QRD #56: Indie Comics Special III

I keep forgetting to mention this: there’s an interview with me in current issue of Brian John Mitchell’s webzine, QRD. The whole issue’s devoted to indie comics creators and there’s 18 meaty interviews in total. Also, check out some of Brian’s own comics, which manage to be simultaneously bigger and smaller than your average mini.

As Eavesdropped, Vol. 3

What starts with a daiquiri, ends with a cosmopolitan; and has chickens, Sasquatch and Satan between the covers? My newest minicomic, As Eavesdropped 3!

If you’ve seen the previous 2 AEs, you know the deal: 8 pages of overheard conversations, reinterpreted as single-page comics. I’m proud of the way this one turned out. Positive reviews are already in from Optical Sloth and Self Publisher.

For your own copy, send me a dollar or trade me something made by you. My PO box is still open for business:
Suzanne Baumann
Fridge Magnet Concoctions
P.O. Box 12096
Hamtramck MI 48212

HOT/COLD – Exhibit at Headspace Gallery

Headspace Gallery is shining the spotlight on some of Detroit’s best female artists for its next exhibit! HOT/COLD is a dual themed exhibit featuring some steamy pin-ups and some cool winter scenes.

Opening reception – January 21, 2012 7pm – 10pm.
13210 Michigan Avenue, Dearborn, MI 48126

Here’s my piece for the show. We were given a choice of themes, pinup girls or winter. Mix that in with the fact that I’d just gotten around to reading The Three Musketeers and you get historically inaccurate pinup-style Milady de Winter. It was a lot of fun to do. The opening sounds like it’s gonna be fun, too; so if you’re in the area, come by this Saturday!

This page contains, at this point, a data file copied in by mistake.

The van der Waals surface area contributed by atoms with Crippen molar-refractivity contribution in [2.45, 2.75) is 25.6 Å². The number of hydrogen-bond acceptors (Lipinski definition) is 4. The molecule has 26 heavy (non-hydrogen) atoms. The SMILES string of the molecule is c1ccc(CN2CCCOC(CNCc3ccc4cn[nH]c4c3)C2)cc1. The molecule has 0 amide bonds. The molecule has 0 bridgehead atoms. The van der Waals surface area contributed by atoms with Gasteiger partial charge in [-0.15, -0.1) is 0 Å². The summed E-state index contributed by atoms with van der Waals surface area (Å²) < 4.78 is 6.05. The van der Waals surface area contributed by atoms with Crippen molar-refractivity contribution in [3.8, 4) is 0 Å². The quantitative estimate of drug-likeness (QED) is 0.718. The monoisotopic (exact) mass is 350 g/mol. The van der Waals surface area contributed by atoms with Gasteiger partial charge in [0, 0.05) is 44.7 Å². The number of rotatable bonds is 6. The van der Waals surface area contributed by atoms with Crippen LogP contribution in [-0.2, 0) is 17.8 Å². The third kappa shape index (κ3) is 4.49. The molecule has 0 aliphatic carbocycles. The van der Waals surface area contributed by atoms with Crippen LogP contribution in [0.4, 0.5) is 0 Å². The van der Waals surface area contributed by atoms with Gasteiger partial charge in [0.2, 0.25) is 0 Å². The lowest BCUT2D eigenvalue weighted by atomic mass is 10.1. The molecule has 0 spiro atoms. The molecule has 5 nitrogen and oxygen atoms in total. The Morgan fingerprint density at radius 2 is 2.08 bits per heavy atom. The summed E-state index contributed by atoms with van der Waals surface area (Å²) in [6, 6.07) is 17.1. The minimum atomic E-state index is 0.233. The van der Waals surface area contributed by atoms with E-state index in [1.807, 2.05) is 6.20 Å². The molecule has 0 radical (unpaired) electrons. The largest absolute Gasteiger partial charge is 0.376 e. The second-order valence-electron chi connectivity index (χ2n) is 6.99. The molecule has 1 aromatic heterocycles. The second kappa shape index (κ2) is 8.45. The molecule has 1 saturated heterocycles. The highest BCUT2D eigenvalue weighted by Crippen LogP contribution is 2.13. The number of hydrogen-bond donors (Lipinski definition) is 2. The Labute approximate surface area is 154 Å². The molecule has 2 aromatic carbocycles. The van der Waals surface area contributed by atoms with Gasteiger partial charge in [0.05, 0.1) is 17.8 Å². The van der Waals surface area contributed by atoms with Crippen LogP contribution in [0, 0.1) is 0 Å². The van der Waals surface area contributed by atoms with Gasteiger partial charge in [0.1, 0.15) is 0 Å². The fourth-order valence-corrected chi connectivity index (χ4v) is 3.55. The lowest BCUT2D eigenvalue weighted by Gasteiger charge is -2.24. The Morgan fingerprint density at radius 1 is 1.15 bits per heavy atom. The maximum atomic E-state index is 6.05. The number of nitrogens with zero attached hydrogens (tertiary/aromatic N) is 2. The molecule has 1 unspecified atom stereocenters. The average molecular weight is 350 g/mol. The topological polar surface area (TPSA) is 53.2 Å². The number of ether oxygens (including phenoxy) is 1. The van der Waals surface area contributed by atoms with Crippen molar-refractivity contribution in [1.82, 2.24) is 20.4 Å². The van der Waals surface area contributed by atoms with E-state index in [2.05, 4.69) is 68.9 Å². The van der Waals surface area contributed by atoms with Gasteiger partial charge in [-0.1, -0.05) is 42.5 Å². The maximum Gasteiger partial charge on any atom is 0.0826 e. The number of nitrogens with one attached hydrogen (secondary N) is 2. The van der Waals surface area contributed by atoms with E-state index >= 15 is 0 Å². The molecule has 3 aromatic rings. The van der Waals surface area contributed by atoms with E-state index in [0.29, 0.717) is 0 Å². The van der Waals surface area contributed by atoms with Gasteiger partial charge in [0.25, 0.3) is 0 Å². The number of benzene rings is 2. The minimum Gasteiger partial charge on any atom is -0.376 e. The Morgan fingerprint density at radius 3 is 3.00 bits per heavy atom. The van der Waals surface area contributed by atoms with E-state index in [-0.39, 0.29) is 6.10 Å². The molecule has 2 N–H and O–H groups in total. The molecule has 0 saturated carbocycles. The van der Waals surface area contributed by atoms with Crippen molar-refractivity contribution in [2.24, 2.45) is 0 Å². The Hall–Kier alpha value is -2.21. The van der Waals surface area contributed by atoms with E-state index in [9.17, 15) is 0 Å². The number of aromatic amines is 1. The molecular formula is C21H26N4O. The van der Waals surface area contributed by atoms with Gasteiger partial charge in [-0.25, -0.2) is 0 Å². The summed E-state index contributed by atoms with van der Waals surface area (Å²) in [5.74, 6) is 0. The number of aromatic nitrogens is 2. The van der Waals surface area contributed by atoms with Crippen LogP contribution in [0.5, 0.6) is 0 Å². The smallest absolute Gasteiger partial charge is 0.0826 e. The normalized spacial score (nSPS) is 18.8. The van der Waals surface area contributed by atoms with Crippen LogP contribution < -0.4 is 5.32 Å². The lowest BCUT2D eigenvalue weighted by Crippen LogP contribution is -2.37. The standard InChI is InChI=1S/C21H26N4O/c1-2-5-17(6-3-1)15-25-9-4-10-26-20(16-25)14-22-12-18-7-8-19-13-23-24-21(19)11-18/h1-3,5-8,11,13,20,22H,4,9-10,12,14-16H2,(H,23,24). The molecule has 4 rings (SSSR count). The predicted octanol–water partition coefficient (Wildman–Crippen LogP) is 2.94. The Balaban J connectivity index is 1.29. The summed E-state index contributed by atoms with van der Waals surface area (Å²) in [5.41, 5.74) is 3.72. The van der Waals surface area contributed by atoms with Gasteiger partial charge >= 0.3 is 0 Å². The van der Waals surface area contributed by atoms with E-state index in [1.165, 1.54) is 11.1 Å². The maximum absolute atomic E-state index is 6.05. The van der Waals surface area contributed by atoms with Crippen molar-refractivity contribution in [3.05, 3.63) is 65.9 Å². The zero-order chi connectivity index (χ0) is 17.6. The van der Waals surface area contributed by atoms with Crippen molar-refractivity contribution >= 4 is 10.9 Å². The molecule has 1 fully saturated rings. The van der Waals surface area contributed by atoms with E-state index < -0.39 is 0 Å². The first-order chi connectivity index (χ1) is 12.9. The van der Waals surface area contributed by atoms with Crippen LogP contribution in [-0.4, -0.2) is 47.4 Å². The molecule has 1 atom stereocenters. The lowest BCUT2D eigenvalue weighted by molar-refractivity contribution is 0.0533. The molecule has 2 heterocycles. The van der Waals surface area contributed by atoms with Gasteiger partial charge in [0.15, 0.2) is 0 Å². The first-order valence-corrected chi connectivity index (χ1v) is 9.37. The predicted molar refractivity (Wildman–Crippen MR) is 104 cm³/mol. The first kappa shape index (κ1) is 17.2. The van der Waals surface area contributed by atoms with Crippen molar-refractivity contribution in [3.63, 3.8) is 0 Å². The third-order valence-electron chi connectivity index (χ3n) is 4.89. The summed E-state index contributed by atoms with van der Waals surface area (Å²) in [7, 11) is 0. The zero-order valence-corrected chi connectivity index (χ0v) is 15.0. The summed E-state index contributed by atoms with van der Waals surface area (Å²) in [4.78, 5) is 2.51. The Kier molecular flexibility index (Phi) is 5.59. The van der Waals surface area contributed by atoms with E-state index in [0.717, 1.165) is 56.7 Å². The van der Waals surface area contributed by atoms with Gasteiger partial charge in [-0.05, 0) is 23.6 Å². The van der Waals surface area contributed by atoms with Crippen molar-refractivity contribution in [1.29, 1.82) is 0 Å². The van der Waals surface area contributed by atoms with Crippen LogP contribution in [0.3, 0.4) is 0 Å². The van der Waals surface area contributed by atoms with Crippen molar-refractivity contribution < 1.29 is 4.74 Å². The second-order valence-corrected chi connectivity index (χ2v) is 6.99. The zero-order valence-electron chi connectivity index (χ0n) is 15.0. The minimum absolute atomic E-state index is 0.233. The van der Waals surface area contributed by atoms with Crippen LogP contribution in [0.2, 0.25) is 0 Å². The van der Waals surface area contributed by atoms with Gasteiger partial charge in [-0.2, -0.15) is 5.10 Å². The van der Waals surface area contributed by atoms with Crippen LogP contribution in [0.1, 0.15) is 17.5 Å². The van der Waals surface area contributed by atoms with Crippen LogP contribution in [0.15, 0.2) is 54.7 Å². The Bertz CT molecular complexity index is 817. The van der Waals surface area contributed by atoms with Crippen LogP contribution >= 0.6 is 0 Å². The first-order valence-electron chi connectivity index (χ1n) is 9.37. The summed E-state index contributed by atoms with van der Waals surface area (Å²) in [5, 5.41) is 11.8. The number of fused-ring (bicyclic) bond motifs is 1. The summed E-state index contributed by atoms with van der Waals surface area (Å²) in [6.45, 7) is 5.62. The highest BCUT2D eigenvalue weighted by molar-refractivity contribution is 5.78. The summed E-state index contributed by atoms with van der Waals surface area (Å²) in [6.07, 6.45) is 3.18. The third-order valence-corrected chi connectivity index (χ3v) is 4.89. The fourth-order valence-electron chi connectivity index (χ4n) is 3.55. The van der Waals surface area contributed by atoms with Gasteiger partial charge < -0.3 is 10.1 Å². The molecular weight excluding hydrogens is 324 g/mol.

Sketch + Comedy

The completed jam described in the NPR piece.

This past winter, I was interviewed for a radio segment on NPR about the monthly comic jam nights at Green Brain Comics.

I’ve participated in countless jams over the years. I just really like doing them, and I’m fortunate to know so many cartoonishly inclined peers who will pick up a pen and jam with me; any time, any place.

I was in my twenties before I ever visited a comic book shop. I preferred TV to comics when I was a kid. My big childhood dream was to join an improv troupe or sketch comedy ensemble. I prepared for this by trying out for every school play. Whenever I flunked an audition, I’d mope around the theatre until someone gave me something to do. This typically ended up involving laying out program booklets or designing posters. Ultimately, I failed enough auditions to become a professional graphic designer.

Eventually, it clicked that I didn’t have to go onstage to do comedy, I could draw comics instead. Jam comics satisfy my desire to improvise within a group of funny people. The gang of regulars turn out for jam night each month is an improv troupe of sorts. We just draw instead of act.

Which is not to say I won’t act, when offered the chance.